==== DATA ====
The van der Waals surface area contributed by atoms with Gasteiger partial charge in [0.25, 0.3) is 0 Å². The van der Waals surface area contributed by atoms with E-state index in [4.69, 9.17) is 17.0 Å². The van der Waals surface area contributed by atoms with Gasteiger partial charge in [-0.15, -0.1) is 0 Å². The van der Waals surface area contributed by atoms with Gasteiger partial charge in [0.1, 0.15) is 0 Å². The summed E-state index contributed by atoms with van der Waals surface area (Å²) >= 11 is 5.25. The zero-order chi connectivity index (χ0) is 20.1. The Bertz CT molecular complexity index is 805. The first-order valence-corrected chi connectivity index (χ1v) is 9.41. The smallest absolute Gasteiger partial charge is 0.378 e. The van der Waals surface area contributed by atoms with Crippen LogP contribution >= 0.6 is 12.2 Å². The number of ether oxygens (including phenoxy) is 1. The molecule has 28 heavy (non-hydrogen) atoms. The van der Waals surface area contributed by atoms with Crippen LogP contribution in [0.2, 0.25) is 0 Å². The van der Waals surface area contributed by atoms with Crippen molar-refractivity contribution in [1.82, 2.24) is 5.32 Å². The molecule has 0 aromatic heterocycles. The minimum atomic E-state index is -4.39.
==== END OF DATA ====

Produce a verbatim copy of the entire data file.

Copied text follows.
The van der Waals surface area contributed by atoms with Gasteiger partial charge in [0.25, 0.3) is 0 Å². The van der Waals surface area contributed by atoms with E-state index in [4.69, 9.17) is 17.0 Å². The van der Waals surface area contributed by atoms with Gasteiger partial charge in [-0.15, -0.1) is 0 Å². The van der Waals surface area contributed by atoms with Gasteiger partial charge in [0.1, 0.15) is 0 Å². The summed E-state index contributed by atoms with van der Waals surface area (Å²) >= 11 is 5.25. The zero-order chi connectivity index (χ0) is 20.1. The Bertz CT molecular complexity index is 805. The first-order valence-corrected chi connectivity index (χ1v) is 9.41. The smallest absolute Gasteiger partial charge is 0.378 e. The van der Waals surface area contributed by atoms with Crippen LogP contribution >= 0.6 is 12.2 Å². The number of ether oxygens (including phenoxy) is 1. The molecule has 28 heavy (non-hydrogen) atoms. The van der Waals surface area contributed by atoms with Crippen LogP contribution in [0.2, 0.25) is 0 Å². The van der Waals surface area contributed by atoms with Crippen molar-refractivity contribution in [1.82, 2.24) is 5.32 Å². The molecule has 0 aromatic heterocycles. The minimum atomic E-state index is -4.39.